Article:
LAS VEGAS -- Jerry Colangelo was checking his cell phone messages in the tunnel beneath the stands a few minutes after the final buzzer when I asked him for a report card on his own little Dream Team.
"The effort is there, and everybody is on the same page -- and I know you didn't see that in Athens," he said.
He's got a point there, and thus far everything seems to be going according to plan for the man in charge of restoring America's rightful place in the world of international basketball.
Colangelo keeps talking about being on a mission, and his players truly seem to have bought into his message. The evidence was right there on the court Thursday for all to see, the Americans playing selflessly and energetically and doing all of the little things that great teams are supposed to do.
After a sluggish first quarter in which they missed eight of nine 3-point attempts and led just 29-26 (so much for the idea of dominating every single quarter), the Americans got a boost from their second unit of Kirk Hinrich, Brad Miller, Gilbert Arenas, Shane Battier and Joe Johnson to close the first half with a 19-2 run that eventually became a 31-2 run once the third quarter began. The surge turned a 33-29 deficit into a 57-35 lead, and the rest of the night was showtime for the U.S. players who appear genuinely determined to start a new chapter in the evolution of Team USA.
Just listen to Carlos Arroyo, who was a centerpiece of the biggest humiliation the Americans have suffered over the past four years (a 19-point victory over the United States in the Athens opener) while losing six of their 17 games at the 2002 World Championship and 2004 Olympics.
"It's a team that has a lot of pride, and with what they went through the last couple years, there's nothing to expect but greatness from this team. It's a team that's hungry for a medal, that's hungry to show the world that they're not what they've shown for the last couple years," Arroyo said.
The Americans forced 25 turnovers in their 114-69 victory and got 18 points from Carmelo Anthony, 16 from Antawn Jamison and 14 points, five assists and four steals from Dwyane Wade, who stopped after one breathtaking breakaway dunk to salute a group of U.S. Air Force personnel seated in the front row in their desert fatigues.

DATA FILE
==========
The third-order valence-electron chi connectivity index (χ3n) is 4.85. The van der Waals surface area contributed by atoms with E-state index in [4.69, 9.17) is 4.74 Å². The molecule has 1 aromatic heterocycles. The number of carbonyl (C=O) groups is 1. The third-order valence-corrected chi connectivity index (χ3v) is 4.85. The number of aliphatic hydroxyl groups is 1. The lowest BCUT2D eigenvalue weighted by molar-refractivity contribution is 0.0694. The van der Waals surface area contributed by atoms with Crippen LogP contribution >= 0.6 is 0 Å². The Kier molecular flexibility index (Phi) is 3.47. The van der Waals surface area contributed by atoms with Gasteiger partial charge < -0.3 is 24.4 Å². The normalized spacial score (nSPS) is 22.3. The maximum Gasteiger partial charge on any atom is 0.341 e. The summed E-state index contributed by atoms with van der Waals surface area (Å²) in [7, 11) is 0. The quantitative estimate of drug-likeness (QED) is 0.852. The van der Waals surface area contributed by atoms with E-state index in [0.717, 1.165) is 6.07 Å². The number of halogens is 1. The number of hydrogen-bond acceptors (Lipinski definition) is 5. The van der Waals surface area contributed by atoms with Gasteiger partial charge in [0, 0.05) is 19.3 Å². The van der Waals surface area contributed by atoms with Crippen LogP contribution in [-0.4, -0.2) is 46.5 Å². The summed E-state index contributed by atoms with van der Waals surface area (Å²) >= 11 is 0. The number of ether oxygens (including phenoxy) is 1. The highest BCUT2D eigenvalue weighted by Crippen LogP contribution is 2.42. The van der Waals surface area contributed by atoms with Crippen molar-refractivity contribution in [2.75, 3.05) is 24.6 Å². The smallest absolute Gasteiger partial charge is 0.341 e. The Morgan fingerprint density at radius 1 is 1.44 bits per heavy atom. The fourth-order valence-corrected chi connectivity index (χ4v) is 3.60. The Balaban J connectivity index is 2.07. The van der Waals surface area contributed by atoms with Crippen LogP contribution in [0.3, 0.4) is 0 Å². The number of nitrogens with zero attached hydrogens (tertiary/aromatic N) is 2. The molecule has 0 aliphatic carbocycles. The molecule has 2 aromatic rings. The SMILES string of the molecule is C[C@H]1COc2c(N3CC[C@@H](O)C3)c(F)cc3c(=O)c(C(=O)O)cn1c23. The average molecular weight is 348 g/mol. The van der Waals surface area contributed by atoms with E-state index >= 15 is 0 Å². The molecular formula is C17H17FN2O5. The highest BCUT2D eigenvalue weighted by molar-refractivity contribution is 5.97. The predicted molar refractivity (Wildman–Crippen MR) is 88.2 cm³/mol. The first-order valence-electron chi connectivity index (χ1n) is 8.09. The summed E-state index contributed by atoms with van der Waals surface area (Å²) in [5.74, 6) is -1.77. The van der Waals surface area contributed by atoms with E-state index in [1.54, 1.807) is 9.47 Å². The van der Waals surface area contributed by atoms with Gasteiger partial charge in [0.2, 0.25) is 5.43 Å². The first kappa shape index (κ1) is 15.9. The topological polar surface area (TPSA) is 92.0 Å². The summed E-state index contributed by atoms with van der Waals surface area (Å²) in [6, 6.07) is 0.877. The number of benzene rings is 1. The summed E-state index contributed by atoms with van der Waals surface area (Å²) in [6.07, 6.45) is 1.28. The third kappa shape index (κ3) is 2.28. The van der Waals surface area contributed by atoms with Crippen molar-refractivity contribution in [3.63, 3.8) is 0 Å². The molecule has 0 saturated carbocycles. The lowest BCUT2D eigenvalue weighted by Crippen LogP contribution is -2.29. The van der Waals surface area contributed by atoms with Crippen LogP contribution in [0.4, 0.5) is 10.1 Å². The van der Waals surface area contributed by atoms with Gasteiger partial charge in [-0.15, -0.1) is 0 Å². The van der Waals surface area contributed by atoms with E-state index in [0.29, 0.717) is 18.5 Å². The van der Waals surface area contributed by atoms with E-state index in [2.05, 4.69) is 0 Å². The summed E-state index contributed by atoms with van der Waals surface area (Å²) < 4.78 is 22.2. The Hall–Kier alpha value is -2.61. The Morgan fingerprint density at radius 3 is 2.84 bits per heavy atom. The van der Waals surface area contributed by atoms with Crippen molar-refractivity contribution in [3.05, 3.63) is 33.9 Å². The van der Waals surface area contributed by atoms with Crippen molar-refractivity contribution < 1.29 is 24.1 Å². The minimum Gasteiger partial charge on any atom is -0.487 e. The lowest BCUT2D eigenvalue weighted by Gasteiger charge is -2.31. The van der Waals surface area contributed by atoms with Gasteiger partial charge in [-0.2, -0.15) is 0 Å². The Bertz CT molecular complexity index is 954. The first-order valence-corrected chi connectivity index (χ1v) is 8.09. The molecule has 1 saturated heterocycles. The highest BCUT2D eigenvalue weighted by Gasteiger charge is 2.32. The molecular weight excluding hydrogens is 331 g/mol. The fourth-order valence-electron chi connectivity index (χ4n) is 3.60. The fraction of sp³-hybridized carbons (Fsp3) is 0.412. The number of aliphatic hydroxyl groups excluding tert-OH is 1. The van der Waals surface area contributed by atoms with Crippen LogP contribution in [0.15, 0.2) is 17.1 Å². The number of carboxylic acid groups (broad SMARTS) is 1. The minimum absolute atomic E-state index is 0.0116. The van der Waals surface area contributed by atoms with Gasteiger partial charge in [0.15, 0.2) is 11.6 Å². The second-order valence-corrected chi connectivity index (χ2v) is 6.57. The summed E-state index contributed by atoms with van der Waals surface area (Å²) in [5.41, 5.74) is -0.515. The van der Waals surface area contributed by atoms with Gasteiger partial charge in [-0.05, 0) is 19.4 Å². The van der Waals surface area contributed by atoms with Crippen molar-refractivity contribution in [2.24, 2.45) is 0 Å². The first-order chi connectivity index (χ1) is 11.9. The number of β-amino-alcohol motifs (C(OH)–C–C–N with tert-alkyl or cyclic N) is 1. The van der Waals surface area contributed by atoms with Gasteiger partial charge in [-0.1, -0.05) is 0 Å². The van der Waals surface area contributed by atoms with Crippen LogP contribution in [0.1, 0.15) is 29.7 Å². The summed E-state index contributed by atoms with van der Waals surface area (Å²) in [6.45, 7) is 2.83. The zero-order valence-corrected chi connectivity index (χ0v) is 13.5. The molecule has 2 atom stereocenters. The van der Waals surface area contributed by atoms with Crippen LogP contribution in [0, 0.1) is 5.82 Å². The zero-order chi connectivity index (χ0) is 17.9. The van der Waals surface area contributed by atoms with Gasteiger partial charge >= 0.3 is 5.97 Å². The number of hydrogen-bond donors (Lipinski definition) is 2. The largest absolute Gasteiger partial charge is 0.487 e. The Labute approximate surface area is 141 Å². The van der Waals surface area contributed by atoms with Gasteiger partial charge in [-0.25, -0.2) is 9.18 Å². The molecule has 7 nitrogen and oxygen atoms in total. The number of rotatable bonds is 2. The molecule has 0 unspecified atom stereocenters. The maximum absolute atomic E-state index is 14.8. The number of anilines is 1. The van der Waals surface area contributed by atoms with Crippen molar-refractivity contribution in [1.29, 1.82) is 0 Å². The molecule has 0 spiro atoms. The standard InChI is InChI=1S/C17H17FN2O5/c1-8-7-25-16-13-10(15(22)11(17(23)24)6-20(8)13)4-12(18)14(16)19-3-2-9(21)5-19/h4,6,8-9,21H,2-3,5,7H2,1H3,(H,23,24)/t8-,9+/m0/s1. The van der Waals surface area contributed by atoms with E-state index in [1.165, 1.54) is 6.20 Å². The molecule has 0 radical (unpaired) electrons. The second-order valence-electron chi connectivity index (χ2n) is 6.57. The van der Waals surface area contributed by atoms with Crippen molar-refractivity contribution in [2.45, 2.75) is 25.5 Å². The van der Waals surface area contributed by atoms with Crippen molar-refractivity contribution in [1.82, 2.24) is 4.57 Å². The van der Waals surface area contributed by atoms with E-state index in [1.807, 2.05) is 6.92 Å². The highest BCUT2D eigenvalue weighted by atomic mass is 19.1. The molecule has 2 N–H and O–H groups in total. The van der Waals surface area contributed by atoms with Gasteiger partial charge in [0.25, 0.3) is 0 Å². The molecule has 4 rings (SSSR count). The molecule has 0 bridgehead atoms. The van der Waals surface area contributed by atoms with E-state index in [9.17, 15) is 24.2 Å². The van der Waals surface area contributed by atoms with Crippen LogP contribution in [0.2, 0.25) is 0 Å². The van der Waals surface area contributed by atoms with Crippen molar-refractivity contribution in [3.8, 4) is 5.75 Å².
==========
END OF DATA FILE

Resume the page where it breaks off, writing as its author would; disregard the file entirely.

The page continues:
Coach Mike Krzyzewski also singled out Shane Battier for praise, and it'll be interesting to see whether Battier will beat out Bruce Bowen for one of the final spots on the roster (The Americans are bringing 14 players to Asia, but only 12 will be on the active roster). Bowen was the only U.S. player who did not score Thursday night, and he also was the only American to shoot an airball.
The U.S. players have been staying at the fancy Wynn Hotel and Casino, running across Americans from all corners of the country.
"Every time you walk through the hotel lobby, there's people excited about USA Basketball and wanting to know how practice is going and how guys are doing. We understand that we represent more than the organizations we play for in the NBA, and we represent more than the name on the back. We represent the name on the front of our jersey, and that means a lot to every guy on this team," Wade said.
Said coach Mike Krzyzewski: "There was something about being here that has helped to create a national spirit for our team."
The next challenge for the Americans will be to keep their effort and enthusiasm at a peak through their exhibition tour of China and South Korea, with a side stop in Hong Kong, before arriving in Sapporo, Japan, for their first meaningful game Aug. 19.
The last version of Team USA also looked great in its first exhibition game, also against Puerto Rico, but things quickly changed after they boarded a plane and made the long journey overseas. They got stomped by Italy and barely defeated Germany in their second and third exhibitions, then had a great tuneup against Serbia-Montenegro in Belgrade before taking a step backward in a tight game against Turkey in Istanbul. By the time that team arrived in Athens it was still figuring itself out, and we all remember what happened in Athens.
And so while I am left every bit as impressed as Colangelo, I'm not ready to concede the gold medal to this team just yet. There's a long way to go, and strange things happen in international basketball games. Let's see how they look two weeks from now when the comforts of Vegas will be long behind them. Better yet, let's see how they look a month from now when they're bound to be road-weary right when they need to be at their peak. That's when the medal round will be held, and there's no guarantee that they'll be playing as well then as they are right now.
Chris Sheridan, a national NBA reporter for the past decade, covers the league for ESPN Insider. To e-mail Chris, click here.